MAY 14, 2021

A Favorable Outlook for Workforce Housing

The fourth in a series of reports from ASB on the impacts of the global pandemic on real estate investing and markets.

Larry Braithwaite, Senior Vice President and Portfolio Manager
Cassidy Toth, Head of Research

Introduction:  COVID-19 has profoundly altered the way most Americans shop, work, and socialize. The pandemic has also shuffled America’s housing choices.  With shelter-in-place restrictions both constraining social interaction and requiring many office workers to work from home, never in modern history have housing arrangements been more complicated and integral to nearly every aspect of our lives. One housing category that has thrived during the pandemic is workforce housing. In this paper, we will define workforce housing and discuss why it has done well during the pandemic and what factors exist that position it to remain an attractive multifamily sub-sector for years to come.

Workforce Housing Defined. The Urban Land Institute defines workforce housing as affordable for households earning between 60 and 120 percent of area median income (AMI), while affordability is generally characterized as paying no more than 30% of household income on a residence. In less technical terms, workforce housing is market rate housing rented by middle-income earners — social workers, teachers, healthcare workers, and government workers, as distinguished from low-income housing which is typically rent controlled or subsidized often with vouchers or tax credits. In the Washington D.C. metro area where AMI is $106,500, workforce housing options fall in a range of monthly rents between $1,600 and $3,200. Comparatively, in the Raleigh, NC metro area workforce rents fall between $1,200 and $2,500.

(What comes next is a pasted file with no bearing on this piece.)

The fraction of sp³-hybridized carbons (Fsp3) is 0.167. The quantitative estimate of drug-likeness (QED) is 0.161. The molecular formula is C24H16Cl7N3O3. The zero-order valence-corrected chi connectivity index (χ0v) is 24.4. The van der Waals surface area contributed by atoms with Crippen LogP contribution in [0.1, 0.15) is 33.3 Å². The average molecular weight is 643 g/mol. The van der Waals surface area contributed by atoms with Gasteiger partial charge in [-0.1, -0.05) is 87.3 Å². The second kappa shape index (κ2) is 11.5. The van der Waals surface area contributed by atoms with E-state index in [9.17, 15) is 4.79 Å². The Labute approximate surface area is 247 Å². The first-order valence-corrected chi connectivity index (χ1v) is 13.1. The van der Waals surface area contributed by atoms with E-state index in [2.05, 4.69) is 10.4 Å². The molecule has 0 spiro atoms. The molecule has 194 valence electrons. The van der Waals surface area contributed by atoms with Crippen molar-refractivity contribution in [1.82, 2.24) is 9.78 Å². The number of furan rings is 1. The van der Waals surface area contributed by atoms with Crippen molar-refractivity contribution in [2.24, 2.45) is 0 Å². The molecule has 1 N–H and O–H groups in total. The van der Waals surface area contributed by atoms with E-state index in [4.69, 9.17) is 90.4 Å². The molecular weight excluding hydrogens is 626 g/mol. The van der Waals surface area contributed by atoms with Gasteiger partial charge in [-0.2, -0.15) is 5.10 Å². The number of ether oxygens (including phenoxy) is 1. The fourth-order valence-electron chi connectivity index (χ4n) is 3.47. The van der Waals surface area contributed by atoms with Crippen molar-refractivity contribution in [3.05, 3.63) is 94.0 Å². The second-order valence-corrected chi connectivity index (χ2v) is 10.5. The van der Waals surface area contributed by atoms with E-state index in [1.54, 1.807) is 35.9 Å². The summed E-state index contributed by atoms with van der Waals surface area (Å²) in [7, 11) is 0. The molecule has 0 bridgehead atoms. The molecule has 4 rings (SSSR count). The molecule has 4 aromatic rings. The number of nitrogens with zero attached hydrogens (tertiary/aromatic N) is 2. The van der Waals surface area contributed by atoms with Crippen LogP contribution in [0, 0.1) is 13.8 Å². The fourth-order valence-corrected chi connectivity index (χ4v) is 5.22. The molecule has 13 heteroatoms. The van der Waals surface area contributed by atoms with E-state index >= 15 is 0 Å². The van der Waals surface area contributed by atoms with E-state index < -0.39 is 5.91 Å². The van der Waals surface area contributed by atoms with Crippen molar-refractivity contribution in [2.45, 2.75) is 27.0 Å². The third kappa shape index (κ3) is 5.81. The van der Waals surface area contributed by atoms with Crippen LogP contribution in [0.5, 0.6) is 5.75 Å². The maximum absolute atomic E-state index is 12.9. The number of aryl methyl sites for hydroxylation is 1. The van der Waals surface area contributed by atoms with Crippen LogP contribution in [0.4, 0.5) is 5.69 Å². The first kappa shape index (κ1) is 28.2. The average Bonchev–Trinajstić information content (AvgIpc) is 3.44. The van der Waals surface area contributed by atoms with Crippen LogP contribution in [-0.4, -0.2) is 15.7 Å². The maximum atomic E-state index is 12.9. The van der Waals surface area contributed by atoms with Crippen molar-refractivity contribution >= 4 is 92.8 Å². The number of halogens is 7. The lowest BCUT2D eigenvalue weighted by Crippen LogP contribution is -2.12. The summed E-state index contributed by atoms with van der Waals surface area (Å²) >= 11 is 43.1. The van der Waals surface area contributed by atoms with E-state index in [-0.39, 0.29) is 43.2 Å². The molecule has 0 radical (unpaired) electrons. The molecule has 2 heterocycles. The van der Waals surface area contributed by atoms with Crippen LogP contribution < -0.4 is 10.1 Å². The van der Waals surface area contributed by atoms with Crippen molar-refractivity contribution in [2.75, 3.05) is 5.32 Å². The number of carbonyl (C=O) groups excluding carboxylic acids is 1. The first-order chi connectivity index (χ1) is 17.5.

Workforce housing is generally comprised of Class B apartments. According to CoStar there are 3.1 million Class A units, 6.7 million Class B units, and 7.7 million Class C units, making up the 17.5 million multifamily units nationally. The defining characteristic of workforce housing is affordability. Many rental communities typically derive this affordability from either less prominent locations outside the urban core or from slightly older vintage housing, or both. Workforce housing communities tend to be lower density and more suburban where low-rise, walk-up, garden-style attributes are common. Older vintage construction typically translates into larger units and a greater concentration of two- and three-bedroom unit types.

Workforce Housing in a Pandemic. Workforce apartment communities attracted strong demand during the pandemic as renters-by-necessity sought larger, more affordable units in lower density submarkets. These attributes helped financially vulnerable households meet space needs for children and parents to learn and work from home more efficiently and comfortably.

Additionally, a portion of demand for workforce communities came from households migrating out of urban cores. The value proposition of paying higher rent in and around urban centers was undermined by the pandemic as workers discontinued their commutes to nearby offices and were unable to frequent shuttered urban amenities — bars, restaurants and entertainment venues. In fact, NCREIF data shows that in 2020 workforce housing dramatically outperformed urban core apartments, which also suffered softening fundamentals from oversupply.  Taking high-rise as a proxy for urban apartments and garden-style as a proxy for workforce, vacancy rates in high-rise communities increased by 300 basis points, ten times higher than the 30-basis point increase experienced by garden-style apartments. During the same period, garden-style apartments outperformed high-rise urban apartments by nearly 500 basis points on a total return basis.

In fact, the pandemic only helped accelerate long-term demand for workforce apartments, which has been growing steadily over the last real estate cycle. Since the Great Recession, new apartment supply has concentrated at the top of the market just as middle-income households face growing pressures on household finances. As a result, increased demand and lack of new supply has steadily strengthened fundamentals and helped increase workforce housing rents and investment returns. Notably, garden-style apartments achieved a 15-year total annualized return 220 basis points above high-rise apartments, and outperformed the office, retail, and hospitality sectors during this same period, indicative of workforce’s long-term outperformance.